Peak View Ranch, Inc. also utilizes home raised sires. Only cows that most excel at the selection criteria are eligible to produce herd sires. Genetics analysis of these individual sires is accomplished through the American Shorthorn Association’s Whole Herd Reporting and Progeny Test Program.

The specific standards these sires must meet are:

  • Produced from a cow meeting minimum standards to be an ET donor but is not limited to an ET calf

  • Actual birth weight less than 95 lbs.

  • Birth EPD less than +2.0

  • Weaning weight greater than 550 lbs.

  • Weaning weight EPD greater than +5.0

  • Solid red color

  • Acceptable GTS (see GTS system for details)

  • Yearling Wt greater than 1000 lbs.

  • Yearling frame score less than 6.0

  • Yearling weight EPD greater than +10.0

  • Passes a BSE with a scrotal circumference greater than 34cm at 12 months of age

  • Produces calves within the Peak View Ranch, Inc. selection criteria for bulls, heifers and steers

  • Maintains a body condition score greater than 5.0

  • Does not require hoof trimming

  • Does not have disposition issues

Bull and female selection and the chosen parameters exist to strengthen those traits that optimize female performance as it relates to steer production and performance for the sole purpose of providing the highest quality products for human consumption. The specific parameters for trait selection will change dependant on management views, breed performance, herd performance and desired selection pressure on specific traits. These parameters should be reviewed annually.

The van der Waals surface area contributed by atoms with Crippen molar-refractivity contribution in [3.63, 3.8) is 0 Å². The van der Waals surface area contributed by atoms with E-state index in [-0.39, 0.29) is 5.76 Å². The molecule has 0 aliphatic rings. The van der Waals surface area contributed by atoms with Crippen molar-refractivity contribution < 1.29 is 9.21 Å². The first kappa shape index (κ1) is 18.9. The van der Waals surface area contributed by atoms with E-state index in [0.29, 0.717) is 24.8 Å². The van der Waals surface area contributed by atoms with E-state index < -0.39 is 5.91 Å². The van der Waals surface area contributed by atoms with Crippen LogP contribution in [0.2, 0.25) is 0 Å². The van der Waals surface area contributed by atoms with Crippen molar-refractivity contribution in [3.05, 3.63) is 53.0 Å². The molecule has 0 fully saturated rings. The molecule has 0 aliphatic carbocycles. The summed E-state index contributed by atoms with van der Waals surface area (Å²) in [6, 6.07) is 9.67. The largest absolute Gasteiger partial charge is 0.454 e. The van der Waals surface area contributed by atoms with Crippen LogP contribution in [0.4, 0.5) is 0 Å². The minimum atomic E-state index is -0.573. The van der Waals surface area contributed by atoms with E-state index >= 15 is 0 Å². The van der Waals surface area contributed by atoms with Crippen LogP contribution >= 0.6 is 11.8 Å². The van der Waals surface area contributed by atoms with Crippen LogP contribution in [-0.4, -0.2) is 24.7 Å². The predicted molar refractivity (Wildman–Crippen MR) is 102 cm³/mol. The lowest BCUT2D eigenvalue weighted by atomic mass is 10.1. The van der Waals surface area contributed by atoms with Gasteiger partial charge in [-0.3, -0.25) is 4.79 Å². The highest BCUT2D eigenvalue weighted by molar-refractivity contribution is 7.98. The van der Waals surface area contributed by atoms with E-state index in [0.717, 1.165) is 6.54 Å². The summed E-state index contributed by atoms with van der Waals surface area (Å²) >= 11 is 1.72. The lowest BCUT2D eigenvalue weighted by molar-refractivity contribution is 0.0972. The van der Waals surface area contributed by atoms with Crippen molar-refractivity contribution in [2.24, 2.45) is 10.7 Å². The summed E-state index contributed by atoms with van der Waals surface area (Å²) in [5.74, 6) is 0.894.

Feedlot testing steers to measure performance and carcass characteristics can be another tool to assess the genetic attributes of the herd. If maternal trait selection can be associated with negative impacts on steer performance, then the selection criteria of Peak View Ranch, Inc. must be adjusted.


Herd Health:


The herd health plan and all herd health events are recorded and preserved in the herd books.


Conclusion:


This summary isn’t recorded to be unchallenged and recognizes the inevitable need for change over time. It is a record created at a point in time reflecting the view, goals and actions of those most entrusted with the stewardship of the operation in August of 2006.

composed by Rick Leone, Trish Leone, John Leone & Virginia Leone

Registered Shorthorn Cattle

 

The Leone Family

Rick, Trish, Gabri and Val

1050 County Road JJ

Fowler, CO 

719.263.4321

peakviewranch@hotmail.com